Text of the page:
Not that I would take this approach, but if you were to follow the 2003 CAN-SPAM Act to the letter, and just do one or two mailings or whathaveyou, then you'd want to make that mass mailing count, and to that end you'd want to have opt-in options at your site, or have the email be a coupon of some sort. Iow, give it significant value, vs. being some random email that might get blocked by the spam filter and that even if they did want to keep it, would have to keep track of it, and remember where they stored it, and so on.

But then again, it sounds like the kind of haunt you would go for, and one you would produce, would be like the Slaughterhouse style I outlined above, and if that's the case, even in that I'm not sure a mass-mailing to the entire student body would produce favorable results. Only a very small demographic would go for that. And if there were links to the past events gallery on your website with all of the bits about "people getting violently ripped open, vivisected, mutilated, disemboweled, and otherwise tortured, with torrents and fountains of blood spewing everywhere" like I mentioned, then that could actually have a very negative backlash. All the more sensitive types would be greatly offended.

Of course, that negative kind of publicity could be what you are looking for if you want to play the shock card in a big way. Kinda like the line from P.T.Barnum, "Say whatever you will about me, but make sure you spell my name right!" ;)

Btw, I have nothing against Slaughterhouses. I think they're great for those that enjoy that sort of thing. It's not my style, but if it works and you can sustain your business model with it, I say "go for it".

C.

PS. - if the "any publicity is good publicity" ethos is your thing (and there's definitely nothing wrong with that), you could also write a scathing review or guest editorial of your haunt under a nom de plume, talking about the abhorrent moral turpitude of your event, promoting evil, bestiality, carnage, and violence, yadda yadda yadda, and then submitting said article or editorial to all the church campus outreach programs, and on-campus church youth centers, for their newsletters.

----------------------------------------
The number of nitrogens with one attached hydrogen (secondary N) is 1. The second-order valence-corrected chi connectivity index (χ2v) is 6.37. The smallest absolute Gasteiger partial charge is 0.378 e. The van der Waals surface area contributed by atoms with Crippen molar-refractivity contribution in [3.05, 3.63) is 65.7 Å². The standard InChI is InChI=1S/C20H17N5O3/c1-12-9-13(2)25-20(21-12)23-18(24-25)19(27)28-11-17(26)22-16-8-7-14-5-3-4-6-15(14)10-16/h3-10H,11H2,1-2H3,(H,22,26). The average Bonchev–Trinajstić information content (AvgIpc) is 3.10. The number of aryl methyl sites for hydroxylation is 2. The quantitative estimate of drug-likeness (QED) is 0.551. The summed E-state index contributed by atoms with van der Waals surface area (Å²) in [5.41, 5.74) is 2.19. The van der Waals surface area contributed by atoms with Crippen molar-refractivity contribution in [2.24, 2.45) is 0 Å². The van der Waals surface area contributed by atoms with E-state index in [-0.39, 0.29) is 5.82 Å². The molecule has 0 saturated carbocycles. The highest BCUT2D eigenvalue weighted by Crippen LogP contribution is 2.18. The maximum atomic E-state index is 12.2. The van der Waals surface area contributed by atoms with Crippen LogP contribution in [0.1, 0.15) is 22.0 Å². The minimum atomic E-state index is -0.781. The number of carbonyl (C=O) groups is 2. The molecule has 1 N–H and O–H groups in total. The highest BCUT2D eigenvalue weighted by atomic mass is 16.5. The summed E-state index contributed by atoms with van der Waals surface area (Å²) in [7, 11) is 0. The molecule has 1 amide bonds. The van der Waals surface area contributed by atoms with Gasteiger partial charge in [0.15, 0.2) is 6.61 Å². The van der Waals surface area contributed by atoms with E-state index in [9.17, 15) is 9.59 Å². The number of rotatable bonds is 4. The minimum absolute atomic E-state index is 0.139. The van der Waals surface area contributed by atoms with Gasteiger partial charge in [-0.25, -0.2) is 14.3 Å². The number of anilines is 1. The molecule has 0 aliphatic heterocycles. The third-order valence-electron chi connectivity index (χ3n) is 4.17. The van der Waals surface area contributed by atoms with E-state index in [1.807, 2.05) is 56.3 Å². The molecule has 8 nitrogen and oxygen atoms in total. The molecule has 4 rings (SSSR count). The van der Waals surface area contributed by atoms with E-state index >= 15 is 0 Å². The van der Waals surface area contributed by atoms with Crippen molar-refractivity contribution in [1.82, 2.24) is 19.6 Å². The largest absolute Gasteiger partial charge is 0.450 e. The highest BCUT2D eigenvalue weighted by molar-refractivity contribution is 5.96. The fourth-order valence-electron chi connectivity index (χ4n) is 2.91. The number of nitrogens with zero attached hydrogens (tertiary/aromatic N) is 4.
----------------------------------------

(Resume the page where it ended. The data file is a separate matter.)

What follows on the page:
Hey, it worked for Ozzy and Iron Maiden (and Alice Cooper, and KISS, and Marilyn Manson, and . . . .). The PMRC's "explicit lyrics" warning label was the best thing that ever happened to Metal, right after Tony Iommi getting his finger tips chopped off, of course.

halloweenroom
05-11-2012, 11:00 PM
I think you should try contacting Aliens from another planet via YouTube videos. Just my 2 cents:rolleyes:

hsmag
05-25-2012, 07:44 PM
Not sure if this has been said before, but sometimes full-color printed materials can be cheap, even free in some cases.

Figure out what you're going to get printed first (tickets, flyers, posters, etc). There are places online like clubflyers.com, vistaprint.com, jakprints.com where you can get quotes on printing projects by entering the type of materials you want printed, colors and quantity. Once you know which company you're going to go with, figure out the total price including shipping. Let's say you order 5,000 flyers at a cost of $250 plus $50 shipping, then you go to one or more local businesses or even a current sponsor and offer them space on your printed materials for $325 (the actual price you offer it to them for will need to be fair according to your previous attendance as well as estimated attendance).